1994.01.01 I.O.M Report: Veterans and Agent Orange: Health Effects of Herbicides Used in Vietnam

Released: January 1, 1994

In February 1992, the Institute of Medicine (IOM) of the National Academy of Sciences signed an agreement with the Veterans Administration (VA) to review and summarize the strength of the scientific evidence concerning the association between herbicide exposure during Vietnam service and each disease or condition suspected to be associated with such exposure.

The IOM was also asked to make recommendations concerning the need, if any, for additional scientific studies to resolve areas of continuing scientific uncertainty and to comment on four particular programs mandated in Public Law 102-4.

In conducting its study, the committee operated independently of the VA and other government agencies.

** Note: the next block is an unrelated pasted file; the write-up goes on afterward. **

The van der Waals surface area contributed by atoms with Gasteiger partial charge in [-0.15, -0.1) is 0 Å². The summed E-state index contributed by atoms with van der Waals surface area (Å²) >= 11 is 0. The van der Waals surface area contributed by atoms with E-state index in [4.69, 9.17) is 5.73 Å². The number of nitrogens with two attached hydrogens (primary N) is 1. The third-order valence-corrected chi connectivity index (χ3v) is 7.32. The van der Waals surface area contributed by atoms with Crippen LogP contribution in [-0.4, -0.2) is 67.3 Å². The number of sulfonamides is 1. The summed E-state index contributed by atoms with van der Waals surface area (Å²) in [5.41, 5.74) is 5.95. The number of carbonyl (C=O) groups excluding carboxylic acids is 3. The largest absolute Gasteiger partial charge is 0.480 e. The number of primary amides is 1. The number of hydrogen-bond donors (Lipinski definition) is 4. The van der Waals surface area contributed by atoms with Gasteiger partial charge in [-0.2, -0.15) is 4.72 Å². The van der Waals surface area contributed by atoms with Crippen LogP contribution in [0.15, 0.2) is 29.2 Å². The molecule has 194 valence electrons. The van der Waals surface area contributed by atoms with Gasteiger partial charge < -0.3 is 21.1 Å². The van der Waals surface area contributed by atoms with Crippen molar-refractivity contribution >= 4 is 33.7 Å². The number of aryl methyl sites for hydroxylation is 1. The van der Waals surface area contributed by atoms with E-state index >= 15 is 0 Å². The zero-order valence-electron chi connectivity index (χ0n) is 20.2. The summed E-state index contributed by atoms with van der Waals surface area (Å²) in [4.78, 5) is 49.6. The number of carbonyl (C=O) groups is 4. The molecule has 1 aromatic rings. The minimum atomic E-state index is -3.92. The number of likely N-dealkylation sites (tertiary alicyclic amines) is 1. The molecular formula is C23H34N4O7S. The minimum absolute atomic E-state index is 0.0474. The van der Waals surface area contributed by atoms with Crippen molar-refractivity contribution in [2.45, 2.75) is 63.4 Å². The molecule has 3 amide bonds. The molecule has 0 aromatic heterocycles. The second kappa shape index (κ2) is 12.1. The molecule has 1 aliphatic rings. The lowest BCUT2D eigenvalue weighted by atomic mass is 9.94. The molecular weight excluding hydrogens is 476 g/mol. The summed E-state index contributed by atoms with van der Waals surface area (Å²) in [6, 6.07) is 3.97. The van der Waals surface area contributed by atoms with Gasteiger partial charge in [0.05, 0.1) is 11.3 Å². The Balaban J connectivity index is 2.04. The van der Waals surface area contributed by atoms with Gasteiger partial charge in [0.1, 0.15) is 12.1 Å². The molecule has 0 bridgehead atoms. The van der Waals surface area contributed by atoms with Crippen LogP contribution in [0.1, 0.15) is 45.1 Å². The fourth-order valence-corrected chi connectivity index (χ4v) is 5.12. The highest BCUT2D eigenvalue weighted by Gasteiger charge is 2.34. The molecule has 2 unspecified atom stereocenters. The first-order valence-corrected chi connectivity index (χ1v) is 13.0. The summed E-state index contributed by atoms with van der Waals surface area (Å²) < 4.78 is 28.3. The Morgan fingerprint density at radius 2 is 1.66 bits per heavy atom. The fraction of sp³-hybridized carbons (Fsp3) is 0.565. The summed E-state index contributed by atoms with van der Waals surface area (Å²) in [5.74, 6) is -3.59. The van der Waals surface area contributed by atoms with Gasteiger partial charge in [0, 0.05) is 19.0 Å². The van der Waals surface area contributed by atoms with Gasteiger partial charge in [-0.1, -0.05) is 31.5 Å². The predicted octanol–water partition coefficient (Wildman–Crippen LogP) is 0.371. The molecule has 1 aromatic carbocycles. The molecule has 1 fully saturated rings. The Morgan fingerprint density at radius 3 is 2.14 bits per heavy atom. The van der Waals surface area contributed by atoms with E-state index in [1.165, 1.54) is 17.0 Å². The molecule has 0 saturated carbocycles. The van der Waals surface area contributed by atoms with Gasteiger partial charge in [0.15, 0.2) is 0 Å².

The committee was not asked to and did not make judgements regarding specific cases in which individual Vietnam veterans have claimed injury from herbicide exposure; this was not part of its congressional charge.

Rather, the study provides scientific information for the Secretary of Veterans Affairs to consider as the VA exercises its responsibilities to Vietnam veterans.

[1] Also referred to as Type II diabetes, diabetes mellitus, non-insulin-dependent diabetes mellitus, and adult-onset diabetes.

[2] 2,3,7,8-Tetrachlorodibenzo-p-dioxin, commonly referred to as TCDD or dioxin, was an unintentional contaminant of one of the herbicides used in Vietnam.

Original Source: nationalacademies.org


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